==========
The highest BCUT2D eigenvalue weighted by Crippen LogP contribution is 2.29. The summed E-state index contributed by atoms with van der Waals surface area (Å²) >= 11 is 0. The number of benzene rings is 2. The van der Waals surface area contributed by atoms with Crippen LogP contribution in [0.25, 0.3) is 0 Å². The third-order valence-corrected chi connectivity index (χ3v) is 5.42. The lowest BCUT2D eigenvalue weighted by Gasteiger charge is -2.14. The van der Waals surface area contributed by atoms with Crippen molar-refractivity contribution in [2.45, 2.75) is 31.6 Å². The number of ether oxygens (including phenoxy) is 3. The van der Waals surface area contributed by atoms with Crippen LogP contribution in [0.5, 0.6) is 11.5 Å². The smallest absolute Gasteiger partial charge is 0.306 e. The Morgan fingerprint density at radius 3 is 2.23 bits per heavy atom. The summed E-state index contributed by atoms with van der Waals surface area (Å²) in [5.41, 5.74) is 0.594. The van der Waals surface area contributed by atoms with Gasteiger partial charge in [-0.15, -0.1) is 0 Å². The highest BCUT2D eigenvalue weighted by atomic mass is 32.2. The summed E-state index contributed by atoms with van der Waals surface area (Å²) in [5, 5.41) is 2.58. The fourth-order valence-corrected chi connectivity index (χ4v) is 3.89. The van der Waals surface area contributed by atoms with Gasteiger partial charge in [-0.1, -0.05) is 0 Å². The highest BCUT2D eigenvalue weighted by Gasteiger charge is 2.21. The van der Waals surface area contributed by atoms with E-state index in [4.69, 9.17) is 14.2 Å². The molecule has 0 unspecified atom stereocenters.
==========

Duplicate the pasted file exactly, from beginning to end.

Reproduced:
The highest BCUT2D eigenvalue weighted by Crippen LogP contribution is 2.29. The summed E-state index contributed by atoms with van der Waals surface area (Å²) >= 11 is 0. The number of benzene rings is 2. The van der Waals surface area contributed by atoms with Crippen LogP contribution in [0.25, 0.3) is 0 Å². The third-order valence-corrected chi connectivity index (χ3v) is 5.42. The lowest BCUT2D eigenvalue weighted by Gasteiger charge is -2.14. The van der Waals surface area contributed by atoms with Crippen molar-refractivity contribution in [2.45, 2.75) is 31.6 Å². The number of ether oxygens (including phenoxy) is 3. The van der Waals surface area contributed by atoms with Crippen LogP contribution in [0.5, 0.6) is 11.5 Å². The smallest absolute Gasteiger partial charge is 0.306 e. The Morgan fingerprint density at radius 3 is 2.23 bits per heavy atom. The summed E-state index contributed by atoms with van der Waals surface area (Å²) in [5.41, 5.74) is 0.594. The van der Waals surface area contributed by atoms with Gasteiger partial charge in [-0.15, -0.1) is 0 Å². The highest BCUT2D eigenvalue weighted by atomic mass is 32.2. The summed E-state index contributed by atoms with van der Waals surface area (Å²) in [5, 5.41) is 2.58. The fourth-order valence-corrected chi connectivity index (χ4v) is 3.89. The van der Waals surface area contributed by atoms with Gasteiger partial charge in [-0.1, -0.05) is 0 Å². The highest BCUT2D eigenvalue weighted by Gasteiger charge is 2.21. The van der Waals surface area contributed by atoms with E-state index in [4.69, 9.17) is 14.2 Å². The molecule has 0 unspecified atom stereocenters.